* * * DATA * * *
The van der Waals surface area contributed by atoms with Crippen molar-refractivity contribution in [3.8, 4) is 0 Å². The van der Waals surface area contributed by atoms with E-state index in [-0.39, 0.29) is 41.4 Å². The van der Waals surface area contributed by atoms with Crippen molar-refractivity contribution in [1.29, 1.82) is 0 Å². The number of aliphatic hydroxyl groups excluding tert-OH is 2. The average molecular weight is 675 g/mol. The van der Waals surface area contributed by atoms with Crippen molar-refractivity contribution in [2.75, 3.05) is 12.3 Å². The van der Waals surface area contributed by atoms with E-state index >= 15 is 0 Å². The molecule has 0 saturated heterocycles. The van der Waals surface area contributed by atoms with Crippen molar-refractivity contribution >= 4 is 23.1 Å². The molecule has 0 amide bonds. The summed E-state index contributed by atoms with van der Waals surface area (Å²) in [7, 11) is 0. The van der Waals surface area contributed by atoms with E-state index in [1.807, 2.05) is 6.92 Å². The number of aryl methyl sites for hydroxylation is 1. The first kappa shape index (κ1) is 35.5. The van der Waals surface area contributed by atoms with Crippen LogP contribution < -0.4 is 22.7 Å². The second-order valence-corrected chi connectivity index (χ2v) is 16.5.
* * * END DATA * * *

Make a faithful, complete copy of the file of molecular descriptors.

The van der Waals surface area contributed by atoms with Crippen molar-refractivity contribution in [3.8, 4) is 0 Å². The van der Waals surface area contributed by atoms with E-state index in [-0.39, 0.29) is 41.4 Å². The van der Waals surface area contributed by atoms with Crippen molar-refractivity contribution in [1.29, 1.82) is 0 Å². The number of aliphatic hydroxyl groups excluding tert-OH is 2. The average molecular weight is 675 g/mol. The van der Waals surface area contributed by atoms with Crippen molar-refractivity contribution in [2.75, 3.05) is 12.3 Å². The van der Waals surface area contributed by atoms with E-state index >= 15 is 0 Å². The molecule has 0 saturated heterocycles. The van der Waals surface area contributed by atoms with Crippen molar-refractivity contribution >= 4 is 23.1 Å². The molecule has 0 amide bonds. The summed E-state index contributed by atoms with van der Waals surface area (Å²) in [7, 11) is 0. The van der Waals surface area contributed by atoms with E-state index in [1.807, 2.05) is 6.92 Å². The number of aryl methyl sites for hydroxylation is 1. The first kappa shape index (κ1) is 35.5. The van der Waals surface area contributed by atoms with Crippen LogP contribution < -0.4 is 22.7 Å². The second-order valence-corrected chi connectivity index (χ2v) is 16.5.